Back in 2005, Homaro Cantu, chef at the now-shuttered Chicago restaurant Moto, printed an image of a hamburger on edible paper. It wasn't 3D, but it was first step in fusing tech and food. In 2011, researchers at the University of Exeter made headlines with a 3D printer that created designs in chocolate, and MIT research associate David Carr followed up with a machine that printed out people's faces in the same medium. In 2014, Barcelona-based startup Natural Machines launched Foodini, a 3D printer working that uses prepared capsules of food to print dishes such as ravioli at the press of a button. Then, at this year's CES, XYZprinting printed pizza. Is the future of food already here?
The Catalan government believes the region's food sector is a prime candidate for boosting the the area's economy, putting it front and centre in an initiative designed to promote the growth of Catalan industry.
The foundations for the project have already been laid: according to the British magazine Restaurant, the world's best restauratnt, el Celler de Can Roca, is located in the Catalan city of Girona. And Ferran Adrià, the superstar Catalan chef, is taking gastronomy to new levels of scientific creativity through elBulliFoundation and the Bullipedia, an encyclopedia aimed at changing the way cooks work. In addition, Catalonia will be the European region of gastronomy for 2016.
It was against this background that the the University of Barcelona (UB), the Polytechnic University of Catalonia (UPC) and the Fundació CIM, an organization which promotes research into and use of new digital manufacturing technologies, opened the new Laboratory for Technological Demonstrations and Culinary Research last month.
The facility is located in the Torribera campus of the University of Barcelona, around 10km from the city and set in an enviably green environment. To get there, you have to climb a series of stairs. Mens sana in corpore sano.
The laboratory has a multidisciplinary team led by Pere Castells, a chemist and authority on science and cooking. As well as working on projects related to 3D printing, the team also those experiments with the use Big Data in the kitchen - for example, with food pairing theory, based on the principle that foods go well with one another when they share key flavor components.
"Until recently, the industry has only been concerned with the shelf life and safety of products," Castells told ZDNet. "3D printing offers new opportunities for personalized cuisine, a concept that will revitalize both the food industry and the restaurant business," he added.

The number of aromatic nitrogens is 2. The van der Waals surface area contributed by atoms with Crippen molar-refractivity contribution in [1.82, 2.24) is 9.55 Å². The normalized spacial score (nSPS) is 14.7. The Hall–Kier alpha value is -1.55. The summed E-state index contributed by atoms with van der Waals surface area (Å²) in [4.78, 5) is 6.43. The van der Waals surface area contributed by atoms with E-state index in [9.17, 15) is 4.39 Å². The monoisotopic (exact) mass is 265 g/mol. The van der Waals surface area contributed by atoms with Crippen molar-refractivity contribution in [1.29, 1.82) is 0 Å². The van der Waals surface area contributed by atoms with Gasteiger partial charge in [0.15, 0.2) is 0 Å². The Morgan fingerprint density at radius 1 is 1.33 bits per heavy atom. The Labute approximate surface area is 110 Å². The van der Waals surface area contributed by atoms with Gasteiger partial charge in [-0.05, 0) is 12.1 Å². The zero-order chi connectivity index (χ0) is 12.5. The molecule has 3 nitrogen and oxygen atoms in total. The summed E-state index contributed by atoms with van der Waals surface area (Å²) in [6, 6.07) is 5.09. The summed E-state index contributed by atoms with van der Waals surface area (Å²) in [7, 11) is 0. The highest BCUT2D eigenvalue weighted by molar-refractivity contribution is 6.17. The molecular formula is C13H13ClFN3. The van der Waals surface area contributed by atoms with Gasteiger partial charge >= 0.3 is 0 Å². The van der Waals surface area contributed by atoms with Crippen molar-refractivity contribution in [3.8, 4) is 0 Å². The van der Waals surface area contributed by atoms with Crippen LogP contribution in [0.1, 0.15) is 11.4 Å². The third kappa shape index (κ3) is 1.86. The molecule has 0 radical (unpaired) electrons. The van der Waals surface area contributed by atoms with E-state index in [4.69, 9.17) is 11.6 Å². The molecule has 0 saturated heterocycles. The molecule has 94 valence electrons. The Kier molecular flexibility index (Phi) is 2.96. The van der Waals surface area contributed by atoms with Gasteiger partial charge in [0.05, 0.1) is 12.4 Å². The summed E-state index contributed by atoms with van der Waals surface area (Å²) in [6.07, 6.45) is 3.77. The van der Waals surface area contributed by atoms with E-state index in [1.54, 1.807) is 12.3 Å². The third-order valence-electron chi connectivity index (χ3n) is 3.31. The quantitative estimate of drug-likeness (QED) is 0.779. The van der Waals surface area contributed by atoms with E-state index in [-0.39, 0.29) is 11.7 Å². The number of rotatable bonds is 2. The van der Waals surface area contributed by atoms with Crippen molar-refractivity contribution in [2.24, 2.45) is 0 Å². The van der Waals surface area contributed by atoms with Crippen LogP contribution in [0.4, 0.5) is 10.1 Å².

All these changes are gently simmering away, like good dishes. "In field of gastronomy, the possibilities of 3D printing are not yet apparent," Castells said.
"Printing flat designs can be done, but 3D is something else," said Castells as he demonstrated how layers of chocolate are used to build up three-dimensional structures, laid down one after the other by machines donated by the Fundació CIM and other haute cuisine equipment given by businesses.
The foundation, attached to Polytechnic University of Catalonia and working on an open hardware basis, has been selling 3D printers since 1998, according to Felip Fonollosa, its director general.
It has recently incorporated a paste extruder system into its printers, using it to control the amount of material deposited by each layer through the pressure exerted by the piston of a syringe.
The new tool can use a variety of materials to create different designs, making it useful for creative cuisine. In fact, Carme Ruscalleda, the Catalan chef behind the three Michelin starred restaurant Sant Pau, used it to make an edible model of one of the stained-glass windows of Santa Maria del Mar, a gothic church in Barcelona.
"It was quite easy because the structure was flat," says Castells. "Right now, the greatest challenge with 3D food printing is to create volume, and that's the next step for our laboratory." To achieve this goal, Castells is planning to study the problems associated with giving food volume - that is, a more 3D shape rather than a flat design - and also some experts in temperature control, which he believes is a key factor in making food printing a success.
"Chocolate is a difficult product to work with, because it has to enter the syringe in liquid form and then solidify to form layers and create a structure," he said.
Fundació CIM's Fonollosa echoed his words. "Our flagship product, the BCN3D Sigma, works very well with plastic," but "chocolate is a difficult one as it has to keep a certain temperature".
However, for now, "the market is still immature" and has room to grow, said Fonollosa. "We have to establish a culture of food machine usage. Cooks are keen to do demonstrations and shows but don't want to buy the machines yet."
As for Castells, he is convinced that benefits will come from cartridges or capsules of food - like those used in coffee machines today.
He has some time ahead to work on it: the agreement signed by the two Catalan universities is for an initial three-year period, with room to be extended.
It's also part of a larger project to create the Center for Gastronomic Studies and Research of Catalonia, an initiative by the University of Barcelona, the Alicia Foundation - a center devoted to technological innovation in food and promoting healthy eating, and the Institute for Research and Technology, a Catalonian government organisation which promotes research and technological development in the area of agri-food.